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#1 Zarithras  Icon User is offline

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Abstract Class Confusion

Posted 11 September 2012 - 07:03 PM

Hello everyone,

I've been plugging away at a recent endeavor and have run into an issue with abstract classes. I have a class that, within it, has an ArrayList of an object. Said object is an abstract class. I have a few classes extending this abstract class and providing specialized functionality. Now, I need some way to get an object of a certain type, and I need some way to also remove an object of a certain type. That is, I need to be able to check my ArrayList for one of the extended classes, and then from there I can either return it or delete it depending on the method. All that sounds pretty mixed up, so I'll provide an example:

public class ClassA {
   ArrayList<ClassB> objects = new ArrayList<ClassB>();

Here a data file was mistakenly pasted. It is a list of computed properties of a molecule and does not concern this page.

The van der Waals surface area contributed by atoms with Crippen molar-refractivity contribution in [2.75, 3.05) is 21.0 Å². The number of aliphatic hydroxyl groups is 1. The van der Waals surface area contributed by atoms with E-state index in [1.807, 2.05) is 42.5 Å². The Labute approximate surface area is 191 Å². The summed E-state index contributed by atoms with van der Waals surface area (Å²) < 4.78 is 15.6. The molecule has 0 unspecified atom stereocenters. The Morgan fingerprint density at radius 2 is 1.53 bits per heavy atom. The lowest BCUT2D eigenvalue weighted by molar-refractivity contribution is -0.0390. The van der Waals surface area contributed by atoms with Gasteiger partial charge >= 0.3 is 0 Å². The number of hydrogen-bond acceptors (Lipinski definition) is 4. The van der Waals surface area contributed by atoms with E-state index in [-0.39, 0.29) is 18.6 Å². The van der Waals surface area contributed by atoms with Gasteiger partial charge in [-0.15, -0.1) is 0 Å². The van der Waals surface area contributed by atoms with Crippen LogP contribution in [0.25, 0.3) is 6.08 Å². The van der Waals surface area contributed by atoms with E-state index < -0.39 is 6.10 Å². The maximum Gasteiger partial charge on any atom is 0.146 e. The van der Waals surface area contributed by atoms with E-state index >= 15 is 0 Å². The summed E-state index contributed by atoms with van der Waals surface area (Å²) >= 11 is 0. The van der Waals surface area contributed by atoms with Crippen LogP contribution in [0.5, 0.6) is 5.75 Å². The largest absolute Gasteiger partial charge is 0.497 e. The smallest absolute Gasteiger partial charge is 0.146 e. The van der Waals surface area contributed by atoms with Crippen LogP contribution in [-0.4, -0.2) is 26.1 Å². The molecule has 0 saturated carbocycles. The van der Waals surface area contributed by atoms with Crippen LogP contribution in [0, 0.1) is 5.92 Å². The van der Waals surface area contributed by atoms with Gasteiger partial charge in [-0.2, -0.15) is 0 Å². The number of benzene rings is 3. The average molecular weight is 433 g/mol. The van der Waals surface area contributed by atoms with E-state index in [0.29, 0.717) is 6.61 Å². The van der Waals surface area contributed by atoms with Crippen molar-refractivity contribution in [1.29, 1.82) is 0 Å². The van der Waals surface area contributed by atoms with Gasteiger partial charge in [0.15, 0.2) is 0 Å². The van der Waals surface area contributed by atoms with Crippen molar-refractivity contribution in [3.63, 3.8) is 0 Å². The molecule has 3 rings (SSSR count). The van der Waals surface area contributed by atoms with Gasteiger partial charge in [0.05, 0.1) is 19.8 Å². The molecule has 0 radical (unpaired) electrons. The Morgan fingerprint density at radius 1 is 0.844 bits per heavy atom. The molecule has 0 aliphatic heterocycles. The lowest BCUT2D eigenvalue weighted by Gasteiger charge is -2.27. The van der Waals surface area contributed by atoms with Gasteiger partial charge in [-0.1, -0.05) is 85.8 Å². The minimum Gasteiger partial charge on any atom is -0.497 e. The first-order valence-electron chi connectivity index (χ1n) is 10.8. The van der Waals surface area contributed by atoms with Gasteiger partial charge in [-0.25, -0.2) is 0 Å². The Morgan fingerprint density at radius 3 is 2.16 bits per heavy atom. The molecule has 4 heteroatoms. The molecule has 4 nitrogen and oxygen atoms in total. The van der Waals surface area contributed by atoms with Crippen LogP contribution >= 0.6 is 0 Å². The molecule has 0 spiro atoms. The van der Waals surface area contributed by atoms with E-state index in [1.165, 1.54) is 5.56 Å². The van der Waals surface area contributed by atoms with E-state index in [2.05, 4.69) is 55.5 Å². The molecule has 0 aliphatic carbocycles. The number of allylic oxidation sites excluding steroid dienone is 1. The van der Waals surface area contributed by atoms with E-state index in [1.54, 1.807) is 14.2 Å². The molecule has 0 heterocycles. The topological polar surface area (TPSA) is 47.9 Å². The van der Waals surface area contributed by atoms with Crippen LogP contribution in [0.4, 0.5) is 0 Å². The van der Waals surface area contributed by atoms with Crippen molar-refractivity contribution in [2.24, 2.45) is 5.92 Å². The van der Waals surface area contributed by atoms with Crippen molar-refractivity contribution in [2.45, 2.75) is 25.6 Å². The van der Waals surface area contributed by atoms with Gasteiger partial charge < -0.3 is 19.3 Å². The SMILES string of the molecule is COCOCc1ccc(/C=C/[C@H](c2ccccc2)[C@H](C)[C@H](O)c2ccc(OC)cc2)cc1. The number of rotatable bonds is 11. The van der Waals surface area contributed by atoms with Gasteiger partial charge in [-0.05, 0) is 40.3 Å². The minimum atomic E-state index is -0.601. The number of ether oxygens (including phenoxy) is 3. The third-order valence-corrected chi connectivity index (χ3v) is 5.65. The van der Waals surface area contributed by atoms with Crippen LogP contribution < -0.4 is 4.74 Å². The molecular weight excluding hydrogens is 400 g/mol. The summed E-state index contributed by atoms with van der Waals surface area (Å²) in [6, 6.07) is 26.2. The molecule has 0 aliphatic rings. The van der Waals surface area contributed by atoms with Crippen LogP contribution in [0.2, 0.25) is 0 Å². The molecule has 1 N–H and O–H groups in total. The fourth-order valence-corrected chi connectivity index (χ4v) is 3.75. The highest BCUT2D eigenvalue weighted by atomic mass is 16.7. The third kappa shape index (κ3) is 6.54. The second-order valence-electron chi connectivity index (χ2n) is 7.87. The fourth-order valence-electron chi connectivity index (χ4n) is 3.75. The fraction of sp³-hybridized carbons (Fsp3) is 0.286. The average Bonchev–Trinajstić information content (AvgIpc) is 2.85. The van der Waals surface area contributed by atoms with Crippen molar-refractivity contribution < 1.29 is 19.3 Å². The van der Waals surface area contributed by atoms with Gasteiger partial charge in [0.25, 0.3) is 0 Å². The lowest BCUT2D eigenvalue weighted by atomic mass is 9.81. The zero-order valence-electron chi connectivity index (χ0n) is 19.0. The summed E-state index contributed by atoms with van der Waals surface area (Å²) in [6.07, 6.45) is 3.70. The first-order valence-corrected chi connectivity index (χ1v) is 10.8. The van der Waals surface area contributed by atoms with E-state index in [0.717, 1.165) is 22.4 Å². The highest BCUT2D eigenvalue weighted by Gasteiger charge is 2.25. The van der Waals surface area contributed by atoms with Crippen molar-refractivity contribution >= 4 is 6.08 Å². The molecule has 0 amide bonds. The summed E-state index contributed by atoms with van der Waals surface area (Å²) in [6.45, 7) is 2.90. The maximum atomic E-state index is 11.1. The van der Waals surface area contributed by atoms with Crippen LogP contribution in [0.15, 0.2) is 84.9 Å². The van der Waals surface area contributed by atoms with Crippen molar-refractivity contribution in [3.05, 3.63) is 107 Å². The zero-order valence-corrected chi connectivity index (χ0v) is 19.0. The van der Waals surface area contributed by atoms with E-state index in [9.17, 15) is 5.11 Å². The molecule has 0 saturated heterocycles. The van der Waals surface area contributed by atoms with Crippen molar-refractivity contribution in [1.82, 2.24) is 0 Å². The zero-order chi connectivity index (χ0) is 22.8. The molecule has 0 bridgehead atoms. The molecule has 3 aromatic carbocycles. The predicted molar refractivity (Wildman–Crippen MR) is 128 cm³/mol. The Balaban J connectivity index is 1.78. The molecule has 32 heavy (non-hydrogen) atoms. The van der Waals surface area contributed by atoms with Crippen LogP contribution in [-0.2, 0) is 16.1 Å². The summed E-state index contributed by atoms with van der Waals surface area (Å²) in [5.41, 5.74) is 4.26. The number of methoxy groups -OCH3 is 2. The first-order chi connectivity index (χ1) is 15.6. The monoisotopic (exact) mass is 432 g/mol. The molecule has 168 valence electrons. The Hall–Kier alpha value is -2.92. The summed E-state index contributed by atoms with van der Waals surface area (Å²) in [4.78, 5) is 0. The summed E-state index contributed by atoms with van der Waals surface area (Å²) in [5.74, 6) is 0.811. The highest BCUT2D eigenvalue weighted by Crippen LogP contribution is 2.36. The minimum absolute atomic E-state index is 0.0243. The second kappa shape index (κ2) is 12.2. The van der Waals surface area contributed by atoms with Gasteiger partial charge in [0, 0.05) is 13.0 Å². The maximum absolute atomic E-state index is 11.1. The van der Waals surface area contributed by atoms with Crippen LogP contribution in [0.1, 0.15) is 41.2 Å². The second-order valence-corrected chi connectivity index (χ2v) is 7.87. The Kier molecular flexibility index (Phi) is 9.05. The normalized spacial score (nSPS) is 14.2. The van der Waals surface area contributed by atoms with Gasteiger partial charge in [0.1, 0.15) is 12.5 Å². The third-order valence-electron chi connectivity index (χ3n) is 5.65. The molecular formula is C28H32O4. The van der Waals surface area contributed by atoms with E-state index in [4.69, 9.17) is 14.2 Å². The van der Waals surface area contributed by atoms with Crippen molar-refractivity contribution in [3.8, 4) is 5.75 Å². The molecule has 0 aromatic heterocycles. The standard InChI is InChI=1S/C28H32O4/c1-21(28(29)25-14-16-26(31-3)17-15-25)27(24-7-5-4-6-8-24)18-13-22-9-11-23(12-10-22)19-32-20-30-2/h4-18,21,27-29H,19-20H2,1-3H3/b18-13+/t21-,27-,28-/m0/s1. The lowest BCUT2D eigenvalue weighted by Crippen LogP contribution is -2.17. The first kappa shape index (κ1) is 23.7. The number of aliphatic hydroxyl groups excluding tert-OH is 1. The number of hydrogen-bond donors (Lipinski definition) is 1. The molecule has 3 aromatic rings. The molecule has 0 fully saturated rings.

public ClassB getClassB(ClassB) {
      // iterate through objects ArrayList and find what I need
   }

   public void removeClassB(ClassB) {
      // iterate through objects ArrayList and delete what I need
   }
}

public abstract class ClassB {
   // abstract class stuff
}

public class ClassC extends ClassB {
   // ...
}

public class ClassD extends ClassB {
   // ...
   ClassC myClassC;
   myClassC = ClassA.getClassB(myClassC); // Here's where the issue is
   // ...
   ClassA.removeClassB(ClassC);
}



So, I have a class that's maintaining a list of abstracted classes. I need to be able to check the list to see if I have an instance of one of the abstracted classes. If anymore clarifying needs to be done, let me know.

Any help would be appreciated! Thank you all ahead of time.

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Replies To: Abstract Class Confusion

#2 pbl  Icon User is offline